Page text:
Guy Gavriel Kay combines setting and characters for evokative storytelling in Lions of Al-Rassan. Review by Violet Kane

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Fans of Medieval Fantasy who seek a fresh twist that does not stray too far from tradition will be captivated by Kay's Lions of Al-Rassan.

For those of you who are not familiar with his work, Kay boasts heavyweight fantasy credentials: he served as co-editor of Tolkien's Silmarillion. Lions combines the essence of traditional fantasy with a fresh cultural spin. Kay sets his story in a fictional version of Islamic-ruled Medieval Spain. Some may term Kay's work "religious fantasy," others have dubbed it "fant-historical." Lions is light on magic, but rich on all the other amenities fantasy fans enjoy. Kay sets his tale amidst the tensions of three faiths based on Judaism, Christianity and Islam. While Kay makes no pretense about the inspiration behind these three belief systems, he does not dwell too long in the reality of their histories. He effectively takes us out of our preconceptions, detailing rather movements whose followers worship the moon, the sun or the stars. Three characters, one from each of these faith traditions, are brought together by the collision of these tensions. Jehane is a skilled physician, inheritor of her father's knowledge and practice. Rodrigo is a bold military commander and devoted family man. Ammar is a dashing warrior poet and, perhaps, the most subtly drawn hero in the history of fantasy fiction. They become friends, united by their desire to mute the political tensions, but divided by their separate loyalties. Ultimately, these friends face the steepest challenge to their friendship as political frictions put them into direct conflict with one another.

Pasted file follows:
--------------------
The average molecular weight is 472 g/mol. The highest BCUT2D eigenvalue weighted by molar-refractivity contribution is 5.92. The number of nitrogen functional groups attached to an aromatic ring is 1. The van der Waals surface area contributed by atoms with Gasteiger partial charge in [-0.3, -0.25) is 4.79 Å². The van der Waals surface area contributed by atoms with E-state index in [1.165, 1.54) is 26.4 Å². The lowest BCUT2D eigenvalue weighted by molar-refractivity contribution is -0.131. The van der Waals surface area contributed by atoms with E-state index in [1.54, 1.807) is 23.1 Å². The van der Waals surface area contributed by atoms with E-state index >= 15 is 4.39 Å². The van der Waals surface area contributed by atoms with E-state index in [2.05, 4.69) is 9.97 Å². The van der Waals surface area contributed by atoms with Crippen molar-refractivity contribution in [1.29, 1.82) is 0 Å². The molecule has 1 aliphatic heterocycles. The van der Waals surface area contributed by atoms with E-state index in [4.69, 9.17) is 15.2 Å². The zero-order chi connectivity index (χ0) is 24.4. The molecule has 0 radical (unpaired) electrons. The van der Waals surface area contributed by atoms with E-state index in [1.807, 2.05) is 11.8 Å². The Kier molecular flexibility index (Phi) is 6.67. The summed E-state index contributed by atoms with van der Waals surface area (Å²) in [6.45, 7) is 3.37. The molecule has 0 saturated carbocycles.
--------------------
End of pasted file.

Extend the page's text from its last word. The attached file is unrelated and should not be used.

Kay's characters are among the most well-drawn in all of fantasy. In Lions Kay is at his best. Despite the historically-charged background conflicts, the reader does not get bogged down by the politics of these three faiths. Rather, Kay grounds the story, quite appropriately, on the three main characters. The descriptions are rich and luxuriant, but not overwritten. Perhaps Kay's most astonishing achievement is his skill for making traditional fantasy forms seem "classic" rather than cliched or overdone. Like much of Kay's work, underlying threads of mediterranean mythology and Greco-Roman literature pervade Lions. Kay's fantasy is much closer to "literature" on the scale of modern fiction than it is to "beach read." Expect a transforming journey, not just a page-turner.

With this book, Kay will delight fans of fantasy and of historical literature.

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Violet "Violanthe" Kane is the Webmaster and Founder of She is an editor of ARWZ Literary Zine and is currently pursuing a Master's degree in Medieval studies.

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